The theme of this year's conference organised by Perth College and The TES Scotland (page 20) was the global college. That conjures up visions of a future that at one time would have been ascribed to H G Wells and is now assumed to lie with the spread of the Internet. Just as the more extravagant claims for the Net are unlikely to be realised, so the notion of colleges with a remit encompassing the globe is not on the cards in the foreseeable future.
But it was salutary for the conference, which took place at Scone Palace, scene of early medieval coronations, to consider the changes in further (and higher) education wrought by technology. Until quite recently FE looked only to its neighbourhood community. It served local industries by training their future manpower. Few students travelled far, and the college did not have to consider events beyond its catchment area. It looked to its local authority to agree its courses, do its sums and give bursaries to its students.
In the entrepreneurial climate dictated by incorporation, narrowness of vision would rapidly spell disaster. That is why college principals are anxious to learn what is going on in other parts of the wood, including the thicket represented by the Brussels bureaucracy. They may have been distressed to hear again at Perth that their computers are out of date at least every five years and that other European countries are ready to set up training courses in English if our providers let the market slip. But they are anxious to share information and experience.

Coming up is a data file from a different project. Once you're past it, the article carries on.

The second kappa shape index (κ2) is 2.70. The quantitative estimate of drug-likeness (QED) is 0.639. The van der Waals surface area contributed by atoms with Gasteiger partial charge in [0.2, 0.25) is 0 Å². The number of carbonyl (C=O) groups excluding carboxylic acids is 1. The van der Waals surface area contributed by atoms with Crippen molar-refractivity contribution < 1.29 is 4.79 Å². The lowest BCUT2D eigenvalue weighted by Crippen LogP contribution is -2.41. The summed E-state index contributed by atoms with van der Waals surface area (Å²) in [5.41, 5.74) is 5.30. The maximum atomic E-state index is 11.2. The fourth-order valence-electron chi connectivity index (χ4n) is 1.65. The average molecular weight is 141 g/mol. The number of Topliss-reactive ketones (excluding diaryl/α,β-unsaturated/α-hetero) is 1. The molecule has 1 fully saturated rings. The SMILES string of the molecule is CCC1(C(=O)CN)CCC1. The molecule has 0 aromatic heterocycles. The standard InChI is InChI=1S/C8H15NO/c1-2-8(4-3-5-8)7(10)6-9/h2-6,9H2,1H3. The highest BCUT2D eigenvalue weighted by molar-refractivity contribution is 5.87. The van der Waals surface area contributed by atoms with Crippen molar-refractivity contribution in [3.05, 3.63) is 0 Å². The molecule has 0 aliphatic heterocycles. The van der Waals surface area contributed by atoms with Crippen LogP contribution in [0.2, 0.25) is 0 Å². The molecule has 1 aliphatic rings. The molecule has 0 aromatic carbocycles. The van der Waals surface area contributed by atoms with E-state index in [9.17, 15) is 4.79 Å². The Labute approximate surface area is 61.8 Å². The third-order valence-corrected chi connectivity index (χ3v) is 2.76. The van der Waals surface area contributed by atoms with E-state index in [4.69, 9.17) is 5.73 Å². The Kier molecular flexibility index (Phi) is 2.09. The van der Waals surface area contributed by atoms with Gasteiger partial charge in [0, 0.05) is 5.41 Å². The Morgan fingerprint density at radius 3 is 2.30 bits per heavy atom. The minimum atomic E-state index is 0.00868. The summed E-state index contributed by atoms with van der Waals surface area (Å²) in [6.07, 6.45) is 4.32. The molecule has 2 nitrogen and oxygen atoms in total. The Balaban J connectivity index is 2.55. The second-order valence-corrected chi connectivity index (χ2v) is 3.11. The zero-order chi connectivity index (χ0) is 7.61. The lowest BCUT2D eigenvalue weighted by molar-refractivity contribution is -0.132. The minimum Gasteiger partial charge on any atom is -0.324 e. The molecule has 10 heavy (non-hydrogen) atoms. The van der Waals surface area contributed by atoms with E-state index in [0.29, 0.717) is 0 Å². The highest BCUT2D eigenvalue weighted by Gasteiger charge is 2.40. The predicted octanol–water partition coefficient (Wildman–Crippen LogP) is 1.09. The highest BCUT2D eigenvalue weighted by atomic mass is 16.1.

For example, there was interest in and maybe alarm about Sir Geoffrey Holland's support for customer guarantees to students not just because, as a former permanent secretary for both employment and education as well as a serving university vice-chancellor, he knows which way the wind is blowing. Sir Geoffrey cited the example of North Tyneside College which pledges to repay examination fees to any student attending at least 90 per cent of a course but failing to gain a qualification.
Despite the implications of technology for teaching, learning and saving on staff costs, all the speakers agreed that the global college must not subordinate education to machines, however intelligent. The Open University, whose Scottish director, John Cowan, was among the speakers, pioneered distance learning, but it is not ineluctably wedded to every new gismo. Professor Cowan said that lending far-flung students a fax machine was more efficient than equipping them with a modem.
Technology is only valuable if it helps make easier and more efficient the vital teacher-student link.